Aspidistra was a British medium wave radio transmitter used for black propaganda and military deception purposes against Nazi Germany during World War II. At times in its history it was the most powerful broadcast transmitter in the world. Its name – after the popular foliage houseplant – was inspired by the comic song The Biggest Aspidistra in the World, best known as sung by Gracie Fields.
The transmitter was installed in 1942 at a purpose-built site near Crowborough in southeast England. This was equipped with other medium wave and short wave transmitters, which also used the Aspidistra name, being known as ASPI 2, ASPI 3, ASPI 4, etc. However, when the name Aspidistra was used on its own it always referred to the original medium wave transmitter (ASPI 1).
After the war, Aspidistra and other transmitters at Crowborough were used for BBC External Service broadcasts to Europe. The station closed in 1982.
Equipment and locationEdit
Aspidistra broadcast on medium wave AM with 600 kW of power. The transmitter (originally 500 kW) had been built by RCA for WJZ radio in Newark, New Jersey, United States. But at the prompting of the United States Congress, spurred on by competition, the Federal Communications Commission later imposed a 50-kW power limit on all US stations. RCA was therefore glad to sell it overseas and the United Kingdom Secret Intelligence Service bought it for £165,000.
In addition to its high power, Aspidistra could be re-tuned quickly to a new frequency (position on the dial). This was of great use in its secret wartime work and was unusual for a medium wave transmitter, as they generally operated on a fixed frequency throughout their working life.
Its antenna was three guyed masts, each 110 m (360 ft) tall. The 1940s Art Deco style transmitter building was in an underground shelter which had been excavated by a Canadian army construction unit. Power for the transmitter was supplied from a single large Crossley-Premier 16 cylinder heavy oil engine.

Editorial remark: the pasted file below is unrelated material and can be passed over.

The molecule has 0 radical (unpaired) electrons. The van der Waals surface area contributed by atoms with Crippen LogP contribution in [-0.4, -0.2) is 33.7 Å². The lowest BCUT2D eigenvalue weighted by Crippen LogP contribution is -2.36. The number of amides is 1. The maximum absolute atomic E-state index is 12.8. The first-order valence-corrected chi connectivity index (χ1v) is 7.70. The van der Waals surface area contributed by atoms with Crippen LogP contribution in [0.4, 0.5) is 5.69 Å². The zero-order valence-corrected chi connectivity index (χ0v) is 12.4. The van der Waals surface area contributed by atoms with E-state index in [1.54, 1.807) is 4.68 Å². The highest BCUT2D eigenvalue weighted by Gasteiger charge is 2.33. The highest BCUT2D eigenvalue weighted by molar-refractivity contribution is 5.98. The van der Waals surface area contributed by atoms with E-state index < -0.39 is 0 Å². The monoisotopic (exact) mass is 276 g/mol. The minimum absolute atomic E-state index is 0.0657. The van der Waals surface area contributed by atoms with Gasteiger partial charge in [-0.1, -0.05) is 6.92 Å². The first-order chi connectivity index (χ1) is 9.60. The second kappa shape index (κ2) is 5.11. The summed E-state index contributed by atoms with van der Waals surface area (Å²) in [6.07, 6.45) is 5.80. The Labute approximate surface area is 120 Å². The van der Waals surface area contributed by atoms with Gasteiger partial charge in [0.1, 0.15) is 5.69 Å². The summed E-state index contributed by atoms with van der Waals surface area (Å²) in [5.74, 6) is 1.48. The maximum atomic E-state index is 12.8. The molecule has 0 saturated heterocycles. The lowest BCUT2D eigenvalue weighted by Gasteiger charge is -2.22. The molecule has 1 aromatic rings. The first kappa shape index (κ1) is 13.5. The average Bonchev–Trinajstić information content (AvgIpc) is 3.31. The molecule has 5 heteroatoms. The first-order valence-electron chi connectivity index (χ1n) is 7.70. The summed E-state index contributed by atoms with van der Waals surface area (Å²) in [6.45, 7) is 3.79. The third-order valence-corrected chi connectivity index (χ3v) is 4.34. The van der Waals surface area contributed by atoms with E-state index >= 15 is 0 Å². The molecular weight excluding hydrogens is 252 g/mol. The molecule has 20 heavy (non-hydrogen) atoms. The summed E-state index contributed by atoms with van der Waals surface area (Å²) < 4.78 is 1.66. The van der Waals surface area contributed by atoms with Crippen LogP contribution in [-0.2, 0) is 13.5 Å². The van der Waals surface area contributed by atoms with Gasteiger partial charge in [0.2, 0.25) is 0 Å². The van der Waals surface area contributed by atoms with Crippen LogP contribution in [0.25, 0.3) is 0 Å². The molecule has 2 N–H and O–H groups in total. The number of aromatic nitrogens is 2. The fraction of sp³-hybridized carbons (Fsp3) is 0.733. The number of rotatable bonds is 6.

The facility was located on an elevated part of Ashdown Forest, about 195 metres (640 ft) above sea level, at King's Standing near Crowborough, East Sussex. The RCA transmitter used three class B modulators in parallel feeding three parallel 170 kW (nominal) power amplifiers (PAs), one modulator dedicated to a specific PA. The PA units were operated in class C using four GL898 valves in each PA; four were also used in each modulator. The output of these PAs used a series-combining scheme to feed the RF power into a 100 ohm co-ax line. This fed the main mast, the other two being parasitic and providing the directional element necessary as the purpose was to get the maximum signal eastwards into Europe. The GL898 valves were water/air cooled triodes utilising a three-phase heater supply and having an anode dissipation of 40 kW.
Alongside the original Aspidistra, other medium wave and short wave transmitters were installed over the years. These included two Doherty 250 kW medium wave units, whose outputs could be combined to give 500 kW on a single frequency.